This podcast is about people born after Đổi Mới,, so 1986. If you had to live before Đổi Mới, what would you like to take back with you? From modern time to Đổi Mới.

Ok, I guess it’s the camera, because people in this generation look back, look back at the past, and we feel melancholy, just because of the vintage effect that created by the camera at that time, I am really curious if we look back at that past in a more high resolution view how different would it be?

 Now that you have lived in the time before Đổi Mới, and you come back to the modern life, what would you bring with you that we no longer have?

I think it’s the bicycles. Not THE bicycle, but the way people use more bicycle at that time. And also the bicycle bells, I love the sound.

I think you can still buy it on Phố Huế.

Not the same thing.

What kind of future would you envision for yourself?

Well right now, I could just imagine myself as the teacher who use cartoon to attract her students. I think it’s a good way to combine the two things I do best.

[MUSIC]

We’re gonna now do a Q&A session. Does anyone wanna go first?

What is the best cartoon of all time?

The one I like most is from Japan and it’s Doraemon, the first one I ever read when I was a kid and I still liking it now. Inspiring cartoons that I read recently, they are the ones, by Grant Snider series of Incidental Comics and Zen Pencil.

What kind of cartoons, what topics work best?

From the number of likes on each cartoons, the best one that are the one involving cats and dogs and at the second position are the hot issues at that time.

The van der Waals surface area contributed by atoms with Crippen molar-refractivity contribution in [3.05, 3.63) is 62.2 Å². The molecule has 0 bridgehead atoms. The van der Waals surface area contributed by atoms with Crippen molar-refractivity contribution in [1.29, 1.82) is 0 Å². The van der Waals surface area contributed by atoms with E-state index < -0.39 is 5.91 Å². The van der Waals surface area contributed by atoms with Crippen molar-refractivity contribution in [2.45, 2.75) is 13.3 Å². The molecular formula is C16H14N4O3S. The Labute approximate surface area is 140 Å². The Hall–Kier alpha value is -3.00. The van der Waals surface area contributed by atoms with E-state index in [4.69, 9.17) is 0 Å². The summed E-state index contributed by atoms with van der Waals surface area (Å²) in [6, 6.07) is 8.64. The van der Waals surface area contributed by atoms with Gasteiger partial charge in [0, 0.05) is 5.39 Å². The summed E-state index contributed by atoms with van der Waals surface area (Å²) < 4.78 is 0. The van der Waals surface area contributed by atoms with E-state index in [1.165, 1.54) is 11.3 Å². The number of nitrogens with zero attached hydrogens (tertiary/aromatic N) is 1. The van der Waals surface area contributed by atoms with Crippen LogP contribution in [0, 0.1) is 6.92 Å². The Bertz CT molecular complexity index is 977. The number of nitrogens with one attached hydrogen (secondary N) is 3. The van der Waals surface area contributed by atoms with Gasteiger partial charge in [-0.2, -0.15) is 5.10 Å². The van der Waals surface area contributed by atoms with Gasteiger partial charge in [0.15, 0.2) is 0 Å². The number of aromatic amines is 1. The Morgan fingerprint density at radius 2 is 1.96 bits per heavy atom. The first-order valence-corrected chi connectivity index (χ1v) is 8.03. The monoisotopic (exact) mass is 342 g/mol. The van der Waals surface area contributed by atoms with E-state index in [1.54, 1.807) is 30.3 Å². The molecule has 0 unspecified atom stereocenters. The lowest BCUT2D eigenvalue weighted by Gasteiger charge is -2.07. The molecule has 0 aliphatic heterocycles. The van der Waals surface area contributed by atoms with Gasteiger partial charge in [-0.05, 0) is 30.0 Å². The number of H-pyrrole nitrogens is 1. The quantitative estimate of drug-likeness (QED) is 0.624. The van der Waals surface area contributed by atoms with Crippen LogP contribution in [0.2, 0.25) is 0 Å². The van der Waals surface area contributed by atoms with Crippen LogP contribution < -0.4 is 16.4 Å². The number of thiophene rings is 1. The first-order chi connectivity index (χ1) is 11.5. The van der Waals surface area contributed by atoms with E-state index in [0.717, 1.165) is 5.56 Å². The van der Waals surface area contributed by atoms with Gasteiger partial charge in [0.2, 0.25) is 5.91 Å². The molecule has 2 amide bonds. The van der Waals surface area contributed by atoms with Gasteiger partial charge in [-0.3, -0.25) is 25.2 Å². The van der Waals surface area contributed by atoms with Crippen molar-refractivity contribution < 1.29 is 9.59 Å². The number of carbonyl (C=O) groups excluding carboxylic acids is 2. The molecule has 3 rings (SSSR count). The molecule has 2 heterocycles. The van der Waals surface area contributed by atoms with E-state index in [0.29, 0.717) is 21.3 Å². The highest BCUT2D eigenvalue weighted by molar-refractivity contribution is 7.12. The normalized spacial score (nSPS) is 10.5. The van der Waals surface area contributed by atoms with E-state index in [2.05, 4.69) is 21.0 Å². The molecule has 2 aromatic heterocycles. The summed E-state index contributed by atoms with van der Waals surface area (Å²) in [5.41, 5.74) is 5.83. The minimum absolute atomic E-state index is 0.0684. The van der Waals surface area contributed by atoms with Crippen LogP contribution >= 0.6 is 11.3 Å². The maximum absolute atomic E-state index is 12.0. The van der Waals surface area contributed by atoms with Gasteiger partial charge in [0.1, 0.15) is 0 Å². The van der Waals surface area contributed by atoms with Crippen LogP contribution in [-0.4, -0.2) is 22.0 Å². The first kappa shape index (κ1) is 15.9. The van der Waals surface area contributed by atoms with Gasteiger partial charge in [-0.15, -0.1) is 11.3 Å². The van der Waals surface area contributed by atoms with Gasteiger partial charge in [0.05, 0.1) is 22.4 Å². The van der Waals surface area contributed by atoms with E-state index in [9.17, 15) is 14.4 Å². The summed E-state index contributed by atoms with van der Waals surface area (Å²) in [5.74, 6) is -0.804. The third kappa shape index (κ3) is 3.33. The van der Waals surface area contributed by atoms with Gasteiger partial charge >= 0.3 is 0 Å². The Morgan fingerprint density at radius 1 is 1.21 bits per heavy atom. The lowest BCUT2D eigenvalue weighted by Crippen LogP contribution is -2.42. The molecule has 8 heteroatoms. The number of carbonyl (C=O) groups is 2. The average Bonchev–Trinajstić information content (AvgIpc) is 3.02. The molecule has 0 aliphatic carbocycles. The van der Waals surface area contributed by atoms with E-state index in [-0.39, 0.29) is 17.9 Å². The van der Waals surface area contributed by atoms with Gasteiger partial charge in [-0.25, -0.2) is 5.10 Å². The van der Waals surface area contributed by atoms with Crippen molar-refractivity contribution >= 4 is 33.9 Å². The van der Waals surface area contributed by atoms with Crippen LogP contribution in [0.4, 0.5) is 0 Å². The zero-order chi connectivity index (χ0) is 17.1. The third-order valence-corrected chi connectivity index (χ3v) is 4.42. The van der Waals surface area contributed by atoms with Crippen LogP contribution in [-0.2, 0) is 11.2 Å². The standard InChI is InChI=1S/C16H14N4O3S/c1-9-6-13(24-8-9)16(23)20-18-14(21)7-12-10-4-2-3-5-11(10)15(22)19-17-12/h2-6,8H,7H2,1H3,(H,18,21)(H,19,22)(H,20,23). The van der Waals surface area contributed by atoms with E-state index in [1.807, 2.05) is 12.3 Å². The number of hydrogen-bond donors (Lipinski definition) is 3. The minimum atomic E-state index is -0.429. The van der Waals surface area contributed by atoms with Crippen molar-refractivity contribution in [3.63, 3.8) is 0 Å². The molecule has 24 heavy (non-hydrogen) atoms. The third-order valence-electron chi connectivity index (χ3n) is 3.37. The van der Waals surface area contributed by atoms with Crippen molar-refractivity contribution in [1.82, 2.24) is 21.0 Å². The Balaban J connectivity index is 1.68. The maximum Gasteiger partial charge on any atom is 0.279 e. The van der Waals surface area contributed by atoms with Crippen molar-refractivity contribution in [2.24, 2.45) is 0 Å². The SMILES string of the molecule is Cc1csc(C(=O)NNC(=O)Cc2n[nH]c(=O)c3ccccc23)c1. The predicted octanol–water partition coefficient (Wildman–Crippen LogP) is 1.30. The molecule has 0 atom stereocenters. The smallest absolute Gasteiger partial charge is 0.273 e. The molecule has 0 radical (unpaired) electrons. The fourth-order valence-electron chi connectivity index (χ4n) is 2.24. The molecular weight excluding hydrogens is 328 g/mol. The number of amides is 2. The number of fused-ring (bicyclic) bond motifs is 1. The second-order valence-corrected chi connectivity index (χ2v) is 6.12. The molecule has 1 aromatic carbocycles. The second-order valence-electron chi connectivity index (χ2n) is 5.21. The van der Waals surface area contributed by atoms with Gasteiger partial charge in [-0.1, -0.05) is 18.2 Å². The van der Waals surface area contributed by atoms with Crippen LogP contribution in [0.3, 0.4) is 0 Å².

How does your process work? Like the actual physical path that you go through.

For some first cartoons, I draw them totally by hand, and I didn’t even have a scanner, so I took photos of it and edit the lighting a little bit with photo shop and then I got a tablet so I start sketching on paper and then do the lining and colour on computer.

I work in the printing industry and my question is have you ever think about another way to make money out of art, without publishing?

Yes I think a lot about it. So that’s why I said I just want to keep this a side career, I do not want to turn it into a serious business, because I know that when I have to follow the audience’s wants and the publisher’s wants I lose the pure desire to draw for myself.

Thank you Lan, Thank you all for being her tonight, and I hope you enjoyed yourself.

This has been The Renovation Generation. Follow us on SoundCloud or subscribe to The Renovation Generation on iTunes, Stitcher or MixCloud to never miss an episode.

It is produced by Eliza Lomas and Fabiola Buchele, our production assistants are Trang Nghiem and Trang Ngo.

Jacques Smit is our photographer and the narration is done by me Maia Do.

An & Of Other Things production.

For episode 14 we visited Hoàng Đức Minh and talked to the social activist and entrepreneur about his start up Wake It Up, how seeing people cry has decided his career path and his utopia of a village where he can live with all his friends and do nothing.

Be sure to listen!